Research is an important part of writing. Learn all you can about the area, any non-fictional characters, and the time period. Remember: “The storyteller gives us a painting."
5) Let's talk about your latest project, the Family Legacy Writing Workshops. You hold these free writing workshops at libraries across the United States to teach the basics of writing and help others put their family history into stories. How did you develop this idea? Please give us more information about your Family Legacy Writing Workshops, which sound so intriguing.
LWC: I teach people how to turn their family history into a variety of interesting stories. The importance of family legacy can never be over emphasized. I believe we are the people we are because of our ancestors. Who are they and what were their traditions? Did they fight for a cause and what was it about? Each of us has a story from our ancestors or even our very own story to tell. If these stories are unwritten, then how are our children going to know of their parentage? It’s up to us to write these experiences down. We must record and share these stories with our children.
First, collect your thoughts; write down any experiences that you remember. Talk to family members and discuss memories. You can make several short stories, making the history into segments. Or you can write the whole history as a continuous flow. Your children will want to know their heritage, what their ancestors stood for. Make your Family Legacy something your children will remember, something they will be proud of. For a sample of what you can do with your family histories, you can read the short stories on my website.
6) They say that teachers also learn from their students. What do your students teach you about the art of writing?
LWC: Yes, I do learn from others. As we discuss writing, someone will ask a question that I’m not sure how to answer. I give my opinion but then someone else raises his or her hand and adds to it. Many times their ideas are even better. Here’s one example. Someone asked how they could get their parents to talk about their past so they could write down their biography. They had tried and tried and their parents would respond with, “I can’t remember that far back.” Well, one person raised her hand and said, “Get together as a family. Make sure you have some of your parent’s siblings or friends there, and then begin talking. It’s amazing how memories come back to us as we talk in a group. Also, make sure you have a recorder.” That was a fantastic idea. I learned something and was able to take this information with me to other workshops.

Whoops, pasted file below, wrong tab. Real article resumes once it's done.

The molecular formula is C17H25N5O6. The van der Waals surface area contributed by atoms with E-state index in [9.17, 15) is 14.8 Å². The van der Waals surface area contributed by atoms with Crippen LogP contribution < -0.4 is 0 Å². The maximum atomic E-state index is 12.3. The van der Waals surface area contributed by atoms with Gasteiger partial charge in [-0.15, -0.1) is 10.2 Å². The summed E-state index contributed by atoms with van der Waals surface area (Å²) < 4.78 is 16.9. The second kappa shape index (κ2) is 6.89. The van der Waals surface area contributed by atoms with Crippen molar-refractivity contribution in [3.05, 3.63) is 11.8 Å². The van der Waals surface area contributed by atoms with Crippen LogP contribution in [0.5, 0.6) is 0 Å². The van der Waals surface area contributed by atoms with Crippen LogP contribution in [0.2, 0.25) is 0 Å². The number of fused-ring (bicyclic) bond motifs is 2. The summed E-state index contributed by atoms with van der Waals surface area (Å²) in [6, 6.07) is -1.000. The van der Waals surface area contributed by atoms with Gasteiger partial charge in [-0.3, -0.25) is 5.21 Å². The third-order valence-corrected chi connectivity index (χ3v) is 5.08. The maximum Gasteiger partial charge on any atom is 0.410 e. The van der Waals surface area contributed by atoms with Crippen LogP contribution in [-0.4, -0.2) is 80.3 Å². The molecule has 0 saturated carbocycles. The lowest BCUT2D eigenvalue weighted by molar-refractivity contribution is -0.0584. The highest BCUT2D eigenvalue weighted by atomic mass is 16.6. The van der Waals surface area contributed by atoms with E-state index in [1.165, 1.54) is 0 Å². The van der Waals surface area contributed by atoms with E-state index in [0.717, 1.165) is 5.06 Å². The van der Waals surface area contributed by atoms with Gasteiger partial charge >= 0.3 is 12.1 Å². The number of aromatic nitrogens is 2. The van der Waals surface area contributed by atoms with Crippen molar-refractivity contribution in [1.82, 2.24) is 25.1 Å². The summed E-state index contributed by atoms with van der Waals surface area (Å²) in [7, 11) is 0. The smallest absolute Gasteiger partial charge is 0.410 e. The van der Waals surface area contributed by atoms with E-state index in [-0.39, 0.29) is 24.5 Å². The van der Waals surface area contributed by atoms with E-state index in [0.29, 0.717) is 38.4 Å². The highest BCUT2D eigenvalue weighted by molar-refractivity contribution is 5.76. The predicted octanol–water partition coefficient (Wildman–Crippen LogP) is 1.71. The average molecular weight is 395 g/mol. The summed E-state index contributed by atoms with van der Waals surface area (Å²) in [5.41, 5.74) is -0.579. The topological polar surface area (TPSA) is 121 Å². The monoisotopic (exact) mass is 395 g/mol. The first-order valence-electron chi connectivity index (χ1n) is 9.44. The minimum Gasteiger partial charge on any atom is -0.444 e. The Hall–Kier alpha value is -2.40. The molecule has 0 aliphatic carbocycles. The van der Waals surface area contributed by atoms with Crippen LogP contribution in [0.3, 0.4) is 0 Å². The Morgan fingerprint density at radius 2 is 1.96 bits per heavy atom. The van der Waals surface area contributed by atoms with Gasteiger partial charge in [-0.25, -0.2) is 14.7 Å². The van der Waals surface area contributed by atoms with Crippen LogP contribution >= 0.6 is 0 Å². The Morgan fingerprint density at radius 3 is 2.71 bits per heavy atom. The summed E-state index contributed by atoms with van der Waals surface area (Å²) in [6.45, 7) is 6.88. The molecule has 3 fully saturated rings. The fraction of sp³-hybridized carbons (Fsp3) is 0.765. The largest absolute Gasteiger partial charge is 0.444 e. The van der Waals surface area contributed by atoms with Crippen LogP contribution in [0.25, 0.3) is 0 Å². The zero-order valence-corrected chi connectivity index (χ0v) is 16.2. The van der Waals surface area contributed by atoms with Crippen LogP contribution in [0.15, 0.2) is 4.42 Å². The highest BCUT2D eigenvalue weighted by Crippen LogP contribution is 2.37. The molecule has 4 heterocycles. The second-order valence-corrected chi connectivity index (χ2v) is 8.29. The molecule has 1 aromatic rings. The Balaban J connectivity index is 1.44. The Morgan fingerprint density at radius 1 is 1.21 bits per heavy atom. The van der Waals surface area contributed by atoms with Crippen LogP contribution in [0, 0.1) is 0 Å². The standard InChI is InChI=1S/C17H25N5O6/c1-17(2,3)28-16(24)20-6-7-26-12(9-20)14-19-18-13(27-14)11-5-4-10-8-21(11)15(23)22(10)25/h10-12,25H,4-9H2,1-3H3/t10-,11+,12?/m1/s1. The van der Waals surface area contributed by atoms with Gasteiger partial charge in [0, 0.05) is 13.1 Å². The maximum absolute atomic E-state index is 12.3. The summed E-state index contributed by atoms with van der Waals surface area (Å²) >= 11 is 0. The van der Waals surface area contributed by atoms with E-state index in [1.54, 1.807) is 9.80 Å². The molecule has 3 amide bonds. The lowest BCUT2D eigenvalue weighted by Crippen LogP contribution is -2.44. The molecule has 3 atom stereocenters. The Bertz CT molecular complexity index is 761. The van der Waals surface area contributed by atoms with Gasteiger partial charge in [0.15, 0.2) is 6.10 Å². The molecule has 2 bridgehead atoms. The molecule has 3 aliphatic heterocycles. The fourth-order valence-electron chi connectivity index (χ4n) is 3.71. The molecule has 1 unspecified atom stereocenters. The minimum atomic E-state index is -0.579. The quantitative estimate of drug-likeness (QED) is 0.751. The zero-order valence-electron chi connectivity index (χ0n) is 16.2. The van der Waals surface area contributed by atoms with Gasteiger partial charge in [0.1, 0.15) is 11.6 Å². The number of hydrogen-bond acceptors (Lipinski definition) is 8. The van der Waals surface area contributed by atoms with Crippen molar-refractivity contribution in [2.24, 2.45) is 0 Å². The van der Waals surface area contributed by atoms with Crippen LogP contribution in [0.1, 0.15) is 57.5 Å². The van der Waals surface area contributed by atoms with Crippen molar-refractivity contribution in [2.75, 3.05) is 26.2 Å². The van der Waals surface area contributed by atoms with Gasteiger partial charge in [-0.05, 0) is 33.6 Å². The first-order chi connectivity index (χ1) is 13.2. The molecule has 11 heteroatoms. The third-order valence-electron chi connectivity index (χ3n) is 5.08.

7) Without giving away too many of your writing workshop secrets, can you give us a few pointers on writing well?
LWC: Emotion is the secret of holding a reader, the difference between a slow or a dynamic recounting of a story. When you feel the emotion inside, so will your readers. By giving descriptions of emotion, it helps the reader feel part of the story as if he were actually there himself. Emotions of a character can help us feel satisfied because we can feel what the character feels. Emotion is part of our lives, so why ignore such an important element in a story? But remember: Show, don’t tell.
If an ancestor had to defend her home from marauders, how did she feel? If she were frightened, then her heart would be pounding against her ribs. If an outlaw challenged your great grandfather, what were his feelings deep down inside? If he were angry, did his face turn red with defiance? If your grandfather was faced with a grizzly bear in the wild, how did he react? If he were shocked, did his face turn pale and was he trembling with fear? These are questions that you must research. Find out all you can so you can tell your story. If your ancestor didn’t record his feelings, then imagine what it would be like in a given situation.